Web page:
Although entirely English in creation the organ is very much on the lines of the instruments built by Cavaille Coll, the famous French organ builder, so its sound is more like one you would hear in a French church than an English Parish Church. Not only is the sound unusual, but the layout of the stops being in terraces rather than on vertical jambs on each side of the three manuals, which themselves are not in the usual order having the swell manuel uppermost, is typically French, as are many of the names given to them.

The organ is one of the finest in North East Lancashire. A three maual organ with thirty even speaking stops and fourteen accessories and nearly two thousand pipes of the very finest metal -such is seldom, if ever, seen in organs today.

The Memorial Windows
There are four memorials in glass in the church - the east window; the west window; one in the north side and one in the south. The latter two are towards the west end.

The East Window consists of three Lancets, the central one portraying the Good Shepherd and the side ones Apostolic figures. In the top of the central Lancet there is also symbolic representation of the Doctrine of the Trinity, and above this are the ancient symbols of IHS and AO. The predominant colour is blue.  

The whole window is dedicated, as a scroll indicates (see photo below right)  "in memory of George Hardman, of Oakhill, died Jan 6th 1852, and Mary his wife died Dec 9th 1832"; and bears the family motto - 'Tenax propositi' (Perserverance in purpose). The Hardman family lived at Oakhill, a large millowner's house in the parish overlooking the woollen mill, Hardman Hill at New Hall Hey. This house is now the Whittaker Museum for Rossendale.

The window is partly hidden by the Reredos erected in memory of members of the same family, but a panel in the centre of the Reredos opens so that the inscribed portion of the central Lancet can be seen when desired. Traditionally this panel is opened once a year on Sermons Sunday.
The central panel in East Window was restored in 2007 as a result of kind donations from the Hartley and Torevell families.

The West Window is probably the best glass in the Church and a fine work by Gibbs & Howard, London. It is dedicated "in memory of James Henry Ashworth of Greenbank, who died May 30th 1871 aged 40 years, also in memory of Betsy Ashworth, His sister of Greenbank, who died June 8th 1978, aged 49 years."

The window consists of five lights, grouped in a vertical three, flanked by a single one on each side. The central group portrays the Lord as the Divine Healer, and the text written beneath it is "And besought Him that they might only touch the hem of his Garment".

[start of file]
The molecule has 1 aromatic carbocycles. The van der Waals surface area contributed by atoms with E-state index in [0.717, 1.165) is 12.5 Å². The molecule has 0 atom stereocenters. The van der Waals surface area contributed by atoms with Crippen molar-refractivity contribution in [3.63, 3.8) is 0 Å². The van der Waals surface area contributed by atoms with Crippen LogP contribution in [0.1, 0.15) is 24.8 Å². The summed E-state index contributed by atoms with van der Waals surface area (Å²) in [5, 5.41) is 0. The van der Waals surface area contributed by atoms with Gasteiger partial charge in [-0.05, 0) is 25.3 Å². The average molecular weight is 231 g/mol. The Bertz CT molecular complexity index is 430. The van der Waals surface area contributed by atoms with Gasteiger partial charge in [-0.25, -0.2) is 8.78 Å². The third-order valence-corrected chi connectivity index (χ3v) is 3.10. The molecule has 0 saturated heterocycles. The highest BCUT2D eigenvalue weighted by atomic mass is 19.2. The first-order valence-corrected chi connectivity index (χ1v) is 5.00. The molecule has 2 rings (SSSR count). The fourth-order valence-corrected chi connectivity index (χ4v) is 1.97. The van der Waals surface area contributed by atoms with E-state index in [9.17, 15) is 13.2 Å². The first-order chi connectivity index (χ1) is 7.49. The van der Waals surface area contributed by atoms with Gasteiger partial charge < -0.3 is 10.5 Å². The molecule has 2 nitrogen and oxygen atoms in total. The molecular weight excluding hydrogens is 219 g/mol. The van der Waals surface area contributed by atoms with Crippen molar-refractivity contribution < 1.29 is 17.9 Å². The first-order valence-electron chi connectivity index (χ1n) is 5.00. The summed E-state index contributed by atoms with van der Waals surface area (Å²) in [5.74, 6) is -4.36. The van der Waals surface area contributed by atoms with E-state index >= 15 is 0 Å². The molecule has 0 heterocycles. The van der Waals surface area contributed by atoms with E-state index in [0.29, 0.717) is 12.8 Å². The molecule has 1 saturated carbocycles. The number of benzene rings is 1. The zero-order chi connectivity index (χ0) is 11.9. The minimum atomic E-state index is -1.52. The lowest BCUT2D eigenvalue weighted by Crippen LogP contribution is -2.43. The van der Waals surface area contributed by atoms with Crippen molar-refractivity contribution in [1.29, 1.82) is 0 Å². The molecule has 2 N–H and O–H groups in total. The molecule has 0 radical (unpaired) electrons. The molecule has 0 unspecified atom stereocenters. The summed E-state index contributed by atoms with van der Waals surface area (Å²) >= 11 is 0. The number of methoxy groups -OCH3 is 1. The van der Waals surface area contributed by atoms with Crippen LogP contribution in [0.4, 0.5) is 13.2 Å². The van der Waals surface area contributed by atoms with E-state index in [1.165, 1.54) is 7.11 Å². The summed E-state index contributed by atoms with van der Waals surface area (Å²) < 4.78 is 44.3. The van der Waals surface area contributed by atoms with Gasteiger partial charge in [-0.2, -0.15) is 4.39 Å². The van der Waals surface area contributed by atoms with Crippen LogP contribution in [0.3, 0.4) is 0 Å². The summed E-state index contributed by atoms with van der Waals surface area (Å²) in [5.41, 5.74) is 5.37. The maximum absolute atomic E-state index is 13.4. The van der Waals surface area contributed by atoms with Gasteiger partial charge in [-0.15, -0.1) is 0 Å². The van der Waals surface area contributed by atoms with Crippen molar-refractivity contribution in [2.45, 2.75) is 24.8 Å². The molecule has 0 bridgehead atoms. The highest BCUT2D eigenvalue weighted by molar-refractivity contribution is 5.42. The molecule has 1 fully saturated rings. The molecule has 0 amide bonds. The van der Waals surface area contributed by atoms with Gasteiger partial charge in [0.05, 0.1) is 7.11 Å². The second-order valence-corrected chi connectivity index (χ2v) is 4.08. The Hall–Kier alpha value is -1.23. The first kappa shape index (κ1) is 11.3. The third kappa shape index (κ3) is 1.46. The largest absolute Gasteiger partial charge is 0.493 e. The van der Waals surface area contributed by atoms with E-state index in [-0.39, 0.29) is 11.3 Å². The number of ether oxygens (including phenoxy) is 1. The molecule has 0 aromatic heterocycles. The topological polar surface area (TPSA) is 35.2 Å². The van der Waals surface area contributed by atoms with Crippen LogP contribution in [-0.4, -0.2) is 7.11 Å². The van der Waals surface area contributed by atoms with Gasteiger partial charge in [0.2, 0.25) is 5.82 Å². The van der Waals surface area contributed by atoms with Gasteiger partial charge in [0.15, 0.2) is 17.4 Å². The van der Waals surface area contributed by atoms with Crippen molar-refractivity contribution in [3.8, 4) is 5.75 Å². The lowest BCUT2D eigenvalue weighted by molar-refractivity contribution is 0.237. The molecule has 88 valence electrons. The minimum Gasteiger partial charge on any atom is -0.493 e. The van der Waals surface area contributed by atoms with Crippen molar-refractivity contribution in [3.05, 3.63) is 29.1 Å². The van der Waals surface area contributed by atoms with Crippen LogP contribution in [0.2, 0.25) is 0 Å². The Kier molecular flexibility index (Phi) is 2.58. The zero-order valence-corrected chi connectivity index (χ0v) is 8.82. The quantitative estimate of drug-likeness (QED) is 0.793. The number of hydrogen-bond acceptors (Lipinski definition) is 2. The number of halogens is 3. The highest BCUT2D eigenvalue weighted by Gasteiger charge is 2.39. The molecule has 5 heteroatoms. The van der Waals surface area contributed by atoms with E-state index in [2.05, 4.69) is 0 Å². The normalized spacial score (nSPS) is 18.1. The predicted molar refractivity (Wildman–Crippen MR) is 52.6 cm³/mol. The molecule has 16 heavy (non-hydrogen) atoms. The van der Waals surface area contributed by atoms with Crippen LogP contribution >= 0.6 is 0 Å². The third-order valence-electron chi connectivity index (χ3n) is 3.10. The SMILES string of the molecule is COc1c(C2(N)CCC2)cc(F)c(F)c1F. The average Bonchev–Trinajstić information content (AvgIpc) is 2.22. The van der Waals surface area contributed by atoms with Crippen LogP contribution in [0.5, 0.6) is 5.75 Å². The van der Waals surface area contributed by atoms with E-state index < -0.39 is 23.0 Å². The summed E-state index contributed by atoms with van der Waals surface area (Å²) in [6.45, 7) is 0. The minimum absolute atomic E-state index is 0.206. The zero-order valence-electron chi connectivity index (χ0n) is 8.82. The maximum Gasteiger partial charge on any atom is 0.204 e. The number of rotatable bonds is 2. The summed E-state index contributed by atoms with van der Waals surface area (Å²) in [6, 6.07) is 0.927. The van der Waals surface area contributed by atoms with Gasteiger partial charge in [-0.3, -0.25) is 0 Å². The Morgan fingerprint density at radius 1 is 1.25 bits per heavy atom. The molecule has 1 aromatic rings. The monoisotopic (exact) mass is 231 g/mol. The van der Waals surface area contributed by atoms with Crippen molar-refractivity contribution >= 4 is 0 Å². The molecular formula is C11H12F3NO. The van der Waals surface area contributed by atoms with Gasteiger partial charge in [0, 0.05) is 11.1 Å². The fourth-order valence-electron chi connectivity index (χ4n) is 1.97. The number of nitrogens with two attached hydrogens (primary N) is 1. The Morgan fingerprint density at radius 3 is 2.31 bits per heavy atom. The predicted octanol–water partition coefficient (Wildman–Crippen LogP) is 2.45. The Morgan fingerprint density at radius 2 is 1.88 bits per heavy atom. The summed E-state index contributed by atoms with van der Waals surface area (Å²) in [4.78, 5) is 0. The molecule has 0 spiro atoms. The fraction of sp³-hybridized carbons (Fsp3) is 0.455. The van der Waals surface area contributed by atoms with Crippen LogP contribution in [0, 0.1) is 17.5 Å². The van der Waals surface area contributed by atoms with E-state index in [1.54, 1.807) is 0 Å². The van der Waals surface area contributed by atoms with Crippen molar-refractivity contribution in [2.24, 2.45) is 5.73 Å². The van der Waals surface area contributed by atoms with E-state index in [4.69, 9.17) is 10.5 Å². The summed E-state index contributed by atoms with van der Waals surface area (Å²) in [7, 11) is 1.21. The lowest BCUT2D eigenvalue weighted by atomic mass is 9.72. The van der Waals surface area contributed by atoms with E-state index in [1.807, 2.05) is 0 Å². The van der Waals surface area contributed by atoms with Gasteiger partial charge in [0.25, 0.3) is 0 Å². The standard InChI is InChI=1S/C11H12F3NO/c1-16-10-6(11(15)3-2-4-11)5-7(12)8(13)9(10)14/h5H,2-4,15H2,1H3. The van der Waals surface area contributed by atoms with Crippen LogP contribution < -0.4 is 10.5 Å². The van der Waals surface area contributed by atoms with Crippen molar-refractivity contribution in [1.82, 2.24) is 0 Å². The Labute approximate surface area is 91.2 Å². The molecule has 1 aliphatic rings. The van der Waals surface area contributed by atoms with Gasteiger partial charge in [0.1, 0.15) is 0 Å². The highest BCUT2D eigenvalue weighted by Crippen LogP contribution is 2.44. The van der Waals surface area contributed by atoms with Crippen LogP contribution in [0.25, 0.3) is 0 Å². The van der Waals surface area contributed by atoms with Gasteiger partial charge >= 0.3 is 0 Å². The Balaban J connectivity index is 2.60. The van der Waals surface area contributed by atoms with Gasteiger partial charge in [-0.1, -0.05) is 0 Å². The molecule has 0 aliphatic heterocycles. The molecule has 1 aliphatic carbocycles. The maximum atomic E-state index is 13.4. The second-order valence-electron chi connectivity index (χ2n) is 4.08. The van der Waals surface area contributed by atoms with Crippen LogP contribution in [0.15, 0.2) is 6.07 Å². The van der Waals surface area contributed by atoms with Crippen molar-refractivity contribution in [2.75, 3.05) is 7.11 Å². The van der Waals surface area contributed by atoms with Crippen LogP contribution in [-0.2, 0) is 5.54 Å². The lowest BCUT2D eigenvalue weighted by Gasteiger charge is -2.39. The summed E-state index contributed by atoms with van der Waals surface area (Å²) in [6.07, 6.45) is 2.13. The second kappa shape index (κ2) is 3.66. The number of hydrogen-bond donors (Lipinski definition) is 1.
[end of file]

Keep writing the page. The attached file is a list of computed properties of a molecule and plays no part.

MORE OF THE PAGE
In the top is the angel bearing the scroll "Blessed are the dead" ; while at the base of this light is a symbol of sacrificial suffering, the Pelican plucking out its own bosom to feed its young (see photo above). On either side at the base of the smaller light of the central three appears the arms of the family, with the motto "Vincit amor patriae".  (Love of country conquers.)

The light to the left of the central group portrays the raising of the window's son Nain, while that on the right depicts Mary sitting at the feet of Jesus, having chosen the better part.
On the north side of the church we find two windows of two lights each, both erected by Thomas Whitehead. The one on the left "in memory of his mother Anne, wife of Joseph Wood Whitehead of Alder Grange, who died July 6th 1862, aged 37 years."

The one on the right is "in memory of his father, Joseph Wood Whitehead of Alder Grange, who died April 28th 1879, aged 56 years."

The glass is of somewhat sombre colouring, and depicts in the two lights of the left window the boy Christ sitting at the feet of the doctors in the Temple, while the subject in the two lights of the right window is Christ healing the multitudes of sick people who came to him and raising the dead (see photo right).

The windows on the south side are dedicated "in memory of Harriet, beloved wife of William Taylor, who died Jan 13th 1831 aged 19 years." One light depicts the manger scene and the other the Presentation in the Temple.

The Belfry
St Mary's Church has a ring of eight bells.

The number seven bell was cast by Thomas Mears in 1837, with the remaining seven bells having been cast by Mears & Stainbank in 1888 at the Whitechapel Foundry, London. The Tenor Bell weighs 711kgs.
The first full peal on the bells by a local band was rung on Tuesday December 2nd, 1890 and lasted 2 hours and 54 minutes.

The bell ringers of St Marys Church, 1938 have sat for the photograph below. There was a three hour peal of the bell of St Mary's on Saturday 12th March 1938, as part of the Centenary week of Celebrations.